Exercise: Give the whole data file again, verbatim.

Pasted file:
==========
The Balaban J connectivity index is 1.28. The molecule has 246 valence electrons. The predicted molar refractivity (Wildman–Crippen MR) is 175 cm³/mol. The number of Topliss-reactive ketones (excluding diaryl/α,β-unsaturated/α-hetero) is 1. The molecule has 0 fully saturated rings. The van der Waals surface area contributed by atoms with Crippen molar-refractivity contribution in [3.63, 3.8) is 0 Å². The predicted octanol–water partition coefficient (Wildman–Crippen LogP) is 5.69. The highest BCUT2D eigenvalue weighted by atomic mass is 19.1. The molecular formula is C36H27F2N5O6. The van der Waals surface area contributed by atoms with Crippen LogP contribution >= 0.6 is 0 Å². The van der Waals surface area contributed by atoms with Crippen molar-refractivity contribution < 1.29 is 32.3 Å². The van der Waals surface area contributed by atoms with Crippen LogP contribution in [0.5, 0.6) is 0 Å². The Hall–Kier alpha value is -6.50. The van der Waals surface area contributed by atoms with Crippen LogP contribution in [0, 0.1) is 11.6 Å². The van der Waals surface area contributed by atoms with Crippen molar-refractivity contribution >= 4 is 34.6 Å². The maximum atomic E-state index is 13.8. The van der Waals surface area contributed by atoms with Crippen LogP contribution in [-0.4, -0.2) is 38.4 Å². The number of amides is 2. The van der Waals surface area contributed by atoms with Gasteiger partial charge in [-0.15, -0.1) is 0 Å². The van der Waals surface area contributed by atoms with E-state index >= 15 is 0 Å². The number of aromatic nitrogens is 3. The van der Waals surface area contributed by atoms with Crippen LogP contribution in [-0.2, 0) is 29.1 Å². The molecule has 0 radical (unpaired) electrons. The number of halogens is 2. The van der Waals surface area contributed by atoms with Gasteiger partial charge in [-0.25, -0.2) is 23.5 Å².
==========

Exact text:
The Balaban J connectivity index is 1.28. The molecule has 246 valence electrons. The predicted molar refractivity (Wildman–Crippen MR) is 175 cm³/mol. The number of Topliss-reactive ketones (excluding diaryl/α,β-unsaturated/α-hetero) is 1. The molecule has 0 fully saturated rings. The van der Waals surface area contributed by atoms with Crippen molar-refractivity contribution in [3.63, 3.8) is 0 Å². The predicted octanol–water partition coefficient (Wildman–Crippen LogP) is 5.69. The highest BCUT2D eigenvalue weighted by atomic mass is 19.1. The molecular formula is C36H27F2N5O6. The van der Waals surface area contributed by atoms with Crippen LogP contribution >= 0.6 is 0 Å². The van der Waals surface area contributed by atoms with Crippen molar-refractivity contribution < 1.29 is 32.3 Å². The van der Waals surface area contributed by atoms with Crippen LogP contribution in [0.5, 0.6) is 0 Å². The Hall–Kier alpha value is -6.50. The van der Waals surface area contributed by atoms with Crippen LogP contribution in [0, 0.1) is 11.6 Å². The van der Waals surface area contributed by atoms with Crippen molar-refractivity contribution >= 4 is 34.6 Å². The maximum atomic E-state index is 13.8. The van der Waals surface area contributed by atoms with Crippen LogP contribution in [-0.4, -0.2) is 38.4 Å². The number of amides is 2. The van der Waals surface area contributed by atoms with Gasteiger partial charge in [-0.15, -0.1) is 0 Å². The van der Waals surface area contributed by atoms with E-state index >= 15 is 0 Å². The number of aromatic nitrogens is 3. The van der Waals surface area contributed by atoms with Crippen LogP contribution in [-0.2, 0) is 29.1 Å². The molecule has 0 radical (unpaired) electrons. The number of halogens is 2. The van der Waals surface area contributed by atoms with Gasteiger partial charge in [-0.25, -0.2) is 23.5 Å².